FILE - In this Oct. 19, 2017, file photo, Kelly Monroe, investigator with the Georgia secretary of state office, left, takes a look at a new voting machine being tested at a polling site in Conyers, Ga. As the midterm congressional primaries heat up amid warnings of Russian hacking, about 1 in 5 Americans will be casting their ballots on machines that do not produce a paper record of their votes. That worries voting and cybersecurity experts, who say the lack of a hard copy makes it difficult to double-check the results for signs of manipulation. (AP Photo/David Goldman, File)
FILE - In this Oct. 19, 2017, file photo, Kelly Monroe, investigator with the Georgia secretary of state office, left, takes a look at a new voting machine being tested at a polling site in Conyers, Ga. As the midterm congressional primaries heat up amid warnings of Russian hacking, about 1 in 5 Americans will be casting their ballots on machines that do not produce a paper record of their votes. That worries voting and cybersecurity experts, who say the lack of a hard copy makes it difficult to double-check the results for signs of manipulation. (AP Photo/David Goldman, File) David Goldman AP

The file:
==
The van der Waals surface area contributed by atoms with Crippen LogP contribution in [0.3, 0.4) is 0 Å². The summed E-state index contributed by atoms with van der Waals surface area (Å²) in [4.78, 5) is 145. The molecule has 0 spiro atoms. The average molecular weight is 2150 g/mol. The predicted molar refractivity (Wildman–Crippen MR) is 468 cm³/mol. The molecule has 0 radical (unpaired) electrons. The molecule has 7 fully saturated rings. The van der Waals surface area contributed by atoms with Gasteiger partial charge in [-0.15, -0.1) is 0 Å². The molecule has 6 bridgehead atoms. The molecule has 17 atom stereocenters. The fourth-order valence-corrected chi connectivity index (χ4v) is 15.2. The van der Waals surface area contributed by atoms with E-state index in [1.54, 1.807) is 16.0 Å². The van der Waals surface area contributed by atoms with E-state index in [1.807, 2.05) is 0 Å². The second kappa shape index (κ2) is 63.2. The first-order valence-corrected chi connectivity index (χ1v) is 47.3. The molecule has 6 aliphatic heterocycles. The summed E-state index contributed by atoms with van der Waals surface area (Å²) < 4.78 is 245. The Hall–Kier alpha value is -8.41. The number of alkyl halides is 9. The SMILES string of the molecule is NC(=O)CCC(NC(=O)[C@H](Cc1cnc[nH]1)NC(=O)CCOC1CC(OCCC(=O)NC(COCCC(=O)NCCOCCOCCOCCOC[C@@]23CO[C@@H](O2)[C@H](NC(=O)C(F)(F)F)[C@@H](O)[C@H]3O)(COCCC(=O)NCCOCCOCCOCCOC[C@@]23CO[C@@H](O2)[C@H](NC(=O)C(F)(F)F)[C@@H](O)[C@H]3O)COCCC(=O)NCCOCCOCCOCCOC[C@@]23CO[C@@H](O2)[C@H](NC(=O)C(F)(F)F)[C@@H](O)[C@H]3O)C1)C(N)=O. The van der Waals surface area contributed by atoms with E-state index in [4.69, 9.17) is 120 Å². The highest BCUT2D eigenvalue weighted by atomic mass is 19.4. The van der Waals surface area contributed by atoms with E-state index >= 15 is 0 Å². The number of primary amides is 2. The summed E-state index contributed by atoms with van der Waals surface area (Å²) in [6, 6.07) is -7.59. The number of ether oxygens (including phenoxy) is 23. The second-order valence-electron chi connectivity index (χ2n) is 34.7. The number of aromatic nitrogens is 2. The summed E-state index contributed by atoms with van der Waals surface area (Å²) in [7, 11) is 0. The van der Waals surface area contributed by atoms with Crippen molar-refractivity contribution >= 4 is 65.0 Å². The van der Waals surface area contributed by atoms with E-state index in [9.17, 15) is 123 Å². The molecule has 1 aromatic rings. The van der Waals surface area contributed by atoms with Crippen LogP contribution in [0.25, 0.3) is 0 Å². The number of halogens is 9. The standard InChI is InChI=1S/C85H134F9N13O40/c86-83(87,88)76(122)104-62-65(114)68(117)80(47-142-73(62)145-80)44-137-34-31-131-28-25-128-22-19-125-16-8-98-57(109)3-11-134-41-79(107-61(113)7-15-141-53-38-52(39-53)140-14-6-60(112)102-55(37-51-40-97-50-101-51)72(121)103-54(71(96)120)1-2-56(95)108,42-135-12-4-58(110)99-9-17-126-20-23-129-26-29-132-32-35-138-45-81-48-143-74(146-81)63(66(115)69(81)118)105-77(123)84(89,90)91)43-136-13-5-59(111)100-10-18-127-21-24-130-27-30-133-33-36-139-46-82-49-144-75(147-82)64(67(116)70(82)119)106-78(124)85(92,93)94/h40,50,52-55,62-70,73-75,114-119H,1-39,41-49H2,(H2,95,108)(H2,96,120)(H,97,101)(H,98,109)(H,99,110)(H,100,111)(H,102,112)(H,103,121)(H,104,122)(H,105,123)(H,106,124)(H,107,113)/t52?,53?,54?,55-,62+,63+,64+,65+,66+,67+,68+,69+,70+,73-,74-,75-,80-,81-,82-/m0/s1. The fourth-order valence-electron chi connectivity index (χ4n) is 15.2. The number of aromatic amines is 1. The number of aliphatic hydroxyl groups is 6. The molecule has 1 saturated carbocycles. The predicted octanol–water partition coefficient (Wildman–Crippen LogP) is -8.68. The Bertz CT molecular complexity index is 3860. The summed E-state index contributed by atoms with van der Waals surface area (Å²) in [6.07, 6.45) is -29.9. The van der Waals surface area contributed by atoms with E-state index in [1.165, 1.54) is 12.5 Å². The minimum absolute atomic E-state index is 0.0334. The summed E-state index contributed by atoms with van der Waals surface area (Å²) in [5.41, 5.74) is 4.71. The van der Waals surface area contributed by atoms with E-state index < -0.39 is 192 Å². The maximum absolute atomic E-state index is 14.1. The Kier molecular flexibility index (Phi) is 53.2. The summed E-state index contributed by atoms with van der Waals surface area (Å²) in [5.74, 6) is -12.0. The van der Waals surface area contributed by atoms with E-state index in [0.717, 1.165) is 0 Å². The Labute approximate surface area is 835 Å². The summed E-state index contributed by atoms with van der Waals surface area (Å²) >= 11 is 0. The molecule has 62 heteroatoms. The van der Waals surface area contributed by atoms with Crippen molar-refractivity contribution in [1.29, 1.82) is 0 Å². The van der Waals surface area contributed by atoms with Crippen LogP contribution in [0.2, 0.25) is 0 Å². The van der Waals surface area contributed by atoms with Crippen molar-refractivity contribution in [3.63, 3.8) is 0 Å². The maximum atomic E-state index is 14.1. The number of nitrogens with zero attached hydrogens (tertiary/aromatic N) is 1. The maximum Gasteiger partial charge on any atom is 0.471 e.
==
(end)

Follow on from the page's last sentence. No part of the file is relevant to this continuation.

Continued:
FILE - In this Oct. 19, 2017, file photo, Kelly Monroe, investigator with the Georgia secretary of state office, left, takes a look at a new voting machine being tested at a polling site in Conyers, Ga. As the midterm congressional primaries heat up amid warnings of Russian hacking, about 1 in 5 Americans will be casting their ballots on machines that do not produce a paper record of their votes. That worries voting and cybersecurity experts, who say the lack of a hard copy makes it difficult to double-check the results for signs of manipulation. (AP Photo/David Goldman, File) David Goldman AP
Kirk Seminoff's Pivot Point

Kirk Seminoff's Pivot Point

Community engagement editor Kirk Seminoff blogs about news and issues in Wichita and Kansas.

All-expenses paid comes at a price for county election official

June 26, 2018 04:10 AM